Apple iPad Air Tops an Impressive Slate of Tablets in 2013

 
 
By Nathan Eddy  |  Posted 2013-12-20 Email Print this article Print
 
 
 
 
 
 
 
 

The market for tablet computers is getting more and more competitive, and that's good news for consumers. However, the bewildering array of choices, from premium devices like Apple's iPad Air to tablets from trusted consumer electronics titans such as Samsung or Sony, can be overwhelming to tablet buyers. Size, weight, price and the selection of available applications are all important aspects to consider, not to mention compatibility with the portable devices you already own. You don't want to find too late that your favorite apps on your smartphone aren't available on the tablet you just bought, right? For the casual tablet user who enjoys watching films or other video content, perhaps a larger screen size or easier access to content is preferred, whereas the business user might want more productivity apps, a tactile keyboard and longer battery life. Be it Apple or Android, Windows or a white-box device, or whatever you're looking for, the current crop of tablets means you'll likely find a well-suited, if not perfectly ideal, match. With that in mind, take a look at our list of the best tablets of 2013, including all the big names you know and perhaps a few that you don't.

 
 
 
  • Apple iPad Air Tops an Impressive Slate of Tablets in 2013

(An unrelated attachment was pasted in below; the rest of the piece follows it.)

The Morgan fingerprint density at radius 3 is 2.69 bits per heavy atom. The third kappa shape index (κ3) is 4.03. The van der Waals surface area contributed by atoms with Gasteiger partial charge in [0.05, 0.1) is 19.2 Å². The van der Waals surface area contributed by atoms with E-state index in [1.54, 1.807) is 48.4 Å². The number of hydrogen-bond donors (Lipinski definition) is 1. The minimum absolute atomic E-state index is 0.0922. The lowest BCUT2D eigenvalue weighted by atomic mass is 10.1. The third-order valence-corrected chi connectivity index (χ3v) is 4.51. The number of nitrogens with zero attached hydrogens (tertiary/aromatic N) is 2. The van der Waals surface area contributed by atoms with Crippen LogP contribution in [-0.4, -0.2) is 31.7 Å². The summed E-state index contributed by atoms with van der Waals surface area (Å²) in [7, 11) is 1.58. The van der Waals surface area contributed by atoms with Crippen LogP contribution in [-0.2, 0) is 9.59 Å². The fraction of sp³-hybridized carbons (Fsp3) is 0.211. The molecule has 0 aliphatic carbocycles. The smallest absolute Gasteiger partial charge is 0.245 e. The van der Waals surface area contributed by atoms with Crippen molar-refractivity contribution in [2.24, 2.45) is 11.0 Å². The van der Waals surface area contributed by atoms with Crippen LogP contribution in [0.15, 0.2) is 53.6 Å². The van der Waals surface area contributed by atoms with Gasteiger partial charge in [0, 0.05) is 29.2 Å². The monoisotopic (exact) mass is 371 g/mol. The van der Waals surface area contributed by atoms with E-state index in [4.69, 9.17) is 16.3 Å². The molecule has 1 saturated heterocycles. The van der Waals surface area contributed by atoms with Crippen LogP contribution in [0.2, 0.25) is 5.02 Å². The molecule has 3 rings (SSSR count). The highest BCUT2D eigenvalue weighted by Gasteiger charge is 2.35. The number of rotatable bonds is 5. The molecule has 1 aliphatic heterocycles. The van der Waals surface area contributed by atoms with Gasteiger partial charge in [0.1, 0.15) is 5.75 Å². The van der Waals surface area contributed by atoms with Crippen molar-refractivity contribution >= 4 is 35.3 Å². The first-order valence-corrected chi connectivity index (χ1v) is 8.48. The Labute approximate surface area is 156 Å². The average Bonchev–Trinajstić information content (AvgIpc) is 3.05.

by Nathan Eddy
    1 - Apple iPad Air Tops an Impressive Slate of Tablets in 2013
  • Apple's iPad Is Still the Best of the Bunch

    Apple's iPad Air, the thin, lightweight update to the company's flagship tablet, comes with a 9.7-inch screen and the A7 processor that's in the iPhone 5S. The device's main point of appeal, however, might just be its footprint: The device weighs just 1 pound and is 7.5 millimeters thick, making it 20 percent thinner than its predecessor. Apple says that its iPad Air is the most advanced tablet it has ever released. We're inclined to agree.
    2 - Apple's iPad Is Still the Best of the Bunch
  • Samsung Galaxy Note 10.1 Sports Innovative Interface

    The Notes come with an updated S Pen and software that makes the pen more useful; the ability to interact with multiple applications at once; and enterprise-grade security via Samsung's Knox. The new tablet features four times the pixel density of the original Note 10.1, a 1.9GHz Octa Core processor, three connectivity options and 3GB of RAM.
    3 -  Samsung Galaxy Note 10.1 Sports Innovative Interface
  • Microsoft Surface Pro 2 Attracts Attention

    While it costs a bundle—$900 to start—the tablet boasts a next-gen Intel Core i5 processor; an included Surface Pro Pen that lets you write, mark up presentations and e-sign documents; and a full-size USB 3.0 port, a mini DisplayPort and microSD card reader.
    4 - Microsoft Surface Pro 2 Attracts Attention
  • Sony Xperia Tablet Z Improves Greatly

    The Tablet Z runs Android 4.2, has a 1.5GHz Qualcomm quad-core processor, and includes Bluetooth and near-field communications (NFC) connectivity technology. It also has an 8.1-megapixel rear-facing camera—with an Exmor R sensor that Sony says takes "exceptional photographs" even by candlelight—and a 2.2-megapixel camera up front. Like its companion Xperia Z smartphone, it's a looker.